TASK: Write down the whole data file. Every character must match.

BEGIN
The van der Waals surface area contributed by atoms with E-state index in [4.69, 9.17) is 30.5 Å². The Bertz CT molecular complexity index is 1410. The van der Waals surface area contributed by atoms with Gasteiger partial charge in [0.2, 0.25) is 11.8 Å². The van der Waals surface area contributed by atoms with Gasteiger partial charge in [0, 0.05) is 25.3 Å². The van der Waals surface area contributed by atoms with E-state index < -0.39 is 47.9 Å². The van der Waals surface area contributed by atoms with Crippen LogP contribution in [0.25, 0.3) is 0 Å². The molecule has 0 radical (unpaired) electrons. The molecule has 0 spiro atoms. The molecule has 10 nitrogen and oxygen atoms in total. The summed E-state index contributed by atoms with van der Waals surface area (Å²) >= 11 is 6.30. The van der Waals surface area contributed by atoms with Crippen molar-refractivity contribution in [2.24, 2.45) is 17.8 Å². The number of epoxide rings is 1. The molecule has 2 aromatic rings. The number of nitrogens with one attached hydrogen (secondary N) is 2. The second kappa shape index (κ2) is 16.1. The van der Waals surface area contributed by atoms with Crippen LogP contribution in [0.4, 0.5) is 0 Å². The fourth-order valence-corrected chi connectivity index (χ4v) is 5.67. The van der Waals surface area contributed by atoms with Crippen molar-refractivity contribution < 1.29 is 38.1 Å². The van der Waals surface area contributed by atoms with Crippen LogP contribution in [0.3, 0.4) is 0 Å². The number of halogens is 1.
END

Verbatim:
The van der Waals surface area contributed by atoms with E-state index in [4.69, 9.17) is 30.5 Å². The Bertz CT molecular complexity index is 1410. The van der Waals surface area contributed by atoms with Gasteiger partial charge in [0.2, 0.25) is 11.8 Å². The van der Waals surface area contributed by atoms with Gasteiger partial charge in [0, 0.05) is 25.3 Å². The van der Waals surface area contributed by atoms with E-state index < -0.39 is 47.9 Å². The van der Waals surface area contributed by atoms with Crippen LogP contribution in [0.25, 0.3) is 0 Å². The molecule has 0 radical (unpaired) electrons. The molecule has 0 spiro atoms. The molecule has 10 nitrogen and oxygen atoms in total. The summed E-state index contributed by atoms with van der Waals surface area (Å²) >= 11 is 6.30. The van der Waals surface area contributed by atoms with Crippen molar-refractivity contribution in [2.24, 2.45) is 17.8 Å². The number of epoxide rings is 1. The molecule has 2 aromatic rings. The number of nitrogens with one attached hydrogen (secondary N) is 2. The second kappa shape index (κ2) is 16.1. The van der Waals surface area contributed by atoms with Crippen LogP contribution in [0.4, 0.5) is 0 Å². The fourth-order valence-corrected chi connectivity index (χ4v) is 5.67. The van der Waals surface area contributed by atoms with Crippen molar-refractivity contribution < 1.29 is 38.1 Å². The van der Waals surface area contributed by atoms with Crippen LogP contribution in [0.3, 0.4) is 0 Å². The number of halogens is 1.